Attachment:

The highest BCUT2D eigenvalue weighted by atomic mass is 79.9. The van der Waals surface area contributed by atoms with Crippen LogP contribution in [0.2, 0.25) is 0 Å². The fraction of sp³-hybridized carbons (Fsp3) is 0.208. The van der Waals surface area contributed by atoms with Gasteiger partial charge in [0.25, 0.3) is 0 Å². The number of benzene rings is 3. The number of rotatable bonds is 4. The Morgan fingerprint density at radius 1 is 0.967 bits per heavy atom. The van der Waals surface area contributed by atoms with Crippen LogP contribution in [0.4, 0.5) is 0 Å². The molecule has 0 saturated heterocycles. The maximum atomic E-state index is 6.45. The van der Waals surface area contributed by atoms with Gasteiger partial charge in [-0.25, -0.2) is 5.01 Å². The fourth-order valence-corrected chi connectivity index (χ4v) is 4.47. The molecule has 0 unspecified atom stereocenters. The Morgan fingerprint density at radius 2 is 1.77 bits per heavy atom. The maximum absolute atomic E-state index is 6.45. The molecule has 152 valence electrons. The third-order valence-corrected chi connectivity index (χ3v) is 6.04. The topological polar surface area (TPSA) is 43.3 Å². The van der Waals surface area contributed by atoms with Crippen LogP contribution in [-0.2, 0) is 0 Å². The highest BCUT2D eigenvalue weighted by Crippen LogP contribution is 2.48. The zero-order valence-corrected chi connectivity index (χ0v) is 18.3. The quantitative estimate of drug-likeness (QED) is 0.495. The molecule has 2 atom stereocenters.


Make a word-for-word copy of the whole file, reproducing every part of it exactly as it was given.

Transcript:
The highest BCUT2D eigenvalue weighted by atomic mass is 79.9. The van der Waals surface area contributed by atoms with Crippen LogP contribution in [0.2, 0.25) is 0 Å². The fraction of sp³-hybridized carbons (Fsp3) is 0.208. The van der Waals surface area contributed by atoms with Gasteiger partial charge in [0.25, 0.3) is 0 Å². The number of benzene rings is 3. The number of rotatable bonds is 4. The Morgan fingerprint density at radius 1 is 0.967 bits per heavy atom. The van der Waals surface area contributed by atoms with Crippen LogP contribution in [0.4, 0.5) is 0 Å². The molecule has 0 saturated heterocycles. The maximum atomic E-state index is 6.45. The van der Waals surface area contributed by atoms with Gasteiger partial charge in [-0.25, -0.2) is 5.01 Å². The fourth-order valence-corrected chi connectivity index (χ4v) is 4.47. The molecule has 0 unspecified atom stereocenters. The Morgan fingerprint density at radius 2 is 1.77 bits per heavy atom. The maximum absolute atomic E-state index is 6.45. The molecule has 152 valence electrons. The third-order valence-corrected chi connectivity index (χ3v) is 6.04. The topological polar surface area (TPSA) is 43.3 Å². The van der Waals surface area contributed by atoms with Crippen LogP contribution in [-0.2, 0) is 0 Å². The highest BCUT2D eigenvalue weighted by Crippen LogP contribution is 2.48. The zero-order valence-corrected chi connectivity index (χ0v) is 18.3. The quantitative estimate of drug-likeness (QED) is 0.495. The molecule has 2 atom stereocenters.